62.5 more miles to go on my pilgrimage. The Camino de Santiago has been around for more than a thousand years. It’s 480.8 miles across the rolling hills of northern Spain. Medieval pilgrims started where they were. I did the same, virtually, as the pandemic dictated, at the start of 2021. I like being among a legion of pilgrims from around the globe—every faith, hue, and nationality—who are seeking something more.
It’s just that I thought I’d already be changed by now. 365 days into this pilgrimage, I imagined that I’d have perfected a daily exercise regimen. Recommitted to a consistent prayer practice or eaten more leafy vegetables. Something tangible, at the very least.
But the reality is I walked 418.3 miles by hook and by crook, as they say. A walk around the neighborhood park one weekend. Up and down my hallway the next. Some days I had to negotiate with my son to get out of the house; other days, I didn’t even try. My approach was haphazard and spontaneous. Sometimes stymied by the pandemic, other times by my lack of desire to exercise. Or the comfort of my pajama pants.
And now, here I am entering the home stretch, wondering why it is I expected my transformation to be completed right on time. I am impatient with being “on the way” to something.
For as long as I can remember, I have written narratives in my head, choregraphing dreams, facilitating pretend conversations, navigating life-changing events. In my mind, the destination is clear, and I am already there. In my younger days, I created and recreated an engagement scene. Later, I zeroed in on publishing a best-selling memoir, speaking on NPR, traveling abroad.
I used to relish that escape. It was so easy to slip into. Comforting and affirming. Tantalizing, even. In those narratives, I was not afraid. I did not worry about being enough. I had everything and everyone I needed. It was all right there, mapped out for God to follow along. Only I guess the divine wasn’t interested in coloring by the numbers.
It turns out God is far more creative than me when it comes to our unfolding. I still remember the day I got my first book offer. I could not speak. I sat in the publisher’s office, next to the executive director of Inspiration Café, the setting of my first book where I had volunteered to serve breakfast for years to men and women experiencing homelessness. I was 37 years old at the time, a novice writer, unpublished. The executive director kept looking and smiling at me. The publisher did too. I nodded. A lot.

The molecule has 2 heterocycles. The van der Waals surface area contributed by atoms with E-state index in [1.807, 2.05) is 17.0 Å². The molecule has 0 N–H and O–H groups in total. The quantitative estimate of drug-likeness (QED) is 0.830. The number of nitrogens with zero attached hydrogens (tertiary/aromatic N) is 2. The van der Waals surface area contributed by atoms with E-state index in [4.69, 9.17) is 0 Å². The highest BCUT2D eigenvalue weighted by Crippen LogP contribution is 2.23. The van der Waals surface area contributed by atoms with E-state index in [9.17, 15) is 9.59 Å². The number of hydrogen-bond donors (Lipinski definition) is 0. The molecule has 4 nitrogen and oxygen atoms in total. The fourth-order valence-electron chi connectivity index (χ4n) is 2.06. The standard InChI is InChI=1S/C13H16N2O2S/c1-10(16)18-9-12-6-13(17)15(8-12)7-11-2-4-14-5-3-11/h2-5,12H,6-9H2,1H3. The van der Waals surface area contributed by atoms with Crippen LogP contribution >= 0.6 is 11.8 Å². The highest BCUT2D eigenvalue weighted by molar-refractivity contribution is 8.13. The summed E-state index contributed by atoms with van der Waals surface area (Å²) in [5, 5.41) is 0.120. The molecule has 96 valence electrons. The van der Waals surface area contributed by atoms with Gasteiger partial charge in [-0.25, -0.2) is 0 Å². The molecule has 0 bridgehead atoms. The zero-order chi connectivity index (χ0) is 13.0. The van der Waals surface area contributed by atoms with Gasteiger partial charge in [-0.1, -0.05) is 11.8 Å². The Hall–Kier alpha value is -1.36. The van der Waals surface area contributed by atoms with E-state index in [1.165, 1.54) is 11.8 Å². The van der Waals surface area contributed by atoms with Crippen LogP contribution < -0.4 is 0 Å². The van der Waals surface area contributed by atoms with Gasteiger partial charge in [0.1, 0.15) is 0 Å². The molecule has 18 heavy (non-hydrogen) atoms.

I had always envisioned that moment being so much more eloquent. Not to mention, joyous. I’d had plenty of pithy things to say in my imagination. But no words came that afternoon. I shook the publisher’s hand and walked back to my car. “You should be jumping up and down!” the executive director hollered at me. “I know,” I finally said, smiling.
I had been in between for so many years, questioning my creative voice and my deepest sense of myself, that it took some time for the destination of “author” to sink in.
Unbeknownst to me that day, the oral histories that I had collected for over 14 months would not only become a book, they would later be produced as a play. They would be discussed on radio talk shows and the national news. The book itself, A Recipe for Hope, would get its own Library of Congress number and be placed in public libraries across Chicago, so anyone experiencing homelessness could read it too.
Maybe being “on the way” had been worth it. I remember how the publisher initially offered to do a small print run, 2000 books at most he said. It did not feel like a strong show of confidence. I shared this with my family. To my complete surprise, one of my brothers called the publisher and ordered 1000 books to prove him wrong. In the end, we sold over 4000 books and went into reprints with most of the proceeds going to support the work of Inspiration Café, helping more men and women turn their lives around.
I had not imagined any of that. Nor had I foreseen that for the next 10 years, a group of six men and women featured in the book, whom I call family—Rodney, Kimi, Ericstina, Gloria, Erick, and Shiriony—would speak with me at churches, high schools, community colleges and universities. Most of our audiences had never met people who were no longer homeless. Their stories changed hearts. They were, in a word, transformational.
That is my hope once again, to not only be transformed but to use my words to transform and inspire. I’m just not sure how. But what I am reminded (once again) is that the sacred does not need me to map out a perceived destination. I just need to show up as I am, unencumbered by expectations, to be both vulnerable and free.
My goal for the next 62.5 miles is to let go of the narratives in my head and to lean into where I am right now: in between. We’re not meant to skip over the not knowing, the unfolding. Even if it takes longer than 480.8 miles. It’s all part of being “on the way.” And it is all holy ground.
Perhaps faith is walking into the more of who we are, one step at a time, without ever knowing the destination and trusting that God has a far greater vision than our own.
As mystic and poet, Rainer Maria Rilke, wrote: Go to the limits of your longing.
God speaks to us as [s/he] makes us,
then walks with us silently out of the night.
These are the words we dimly hear:
You, sent out beyond your recall,
go to the limits of your longing.
Flare up like a flame
and make big shadows that I can move in.
Let everything happen to you: beauty and terror
Just keep going. No feeling is final.
Don’t let yourself lose me.
Nearby is the country they call life.
You’ll know it by its seriousness.
Give me your hand.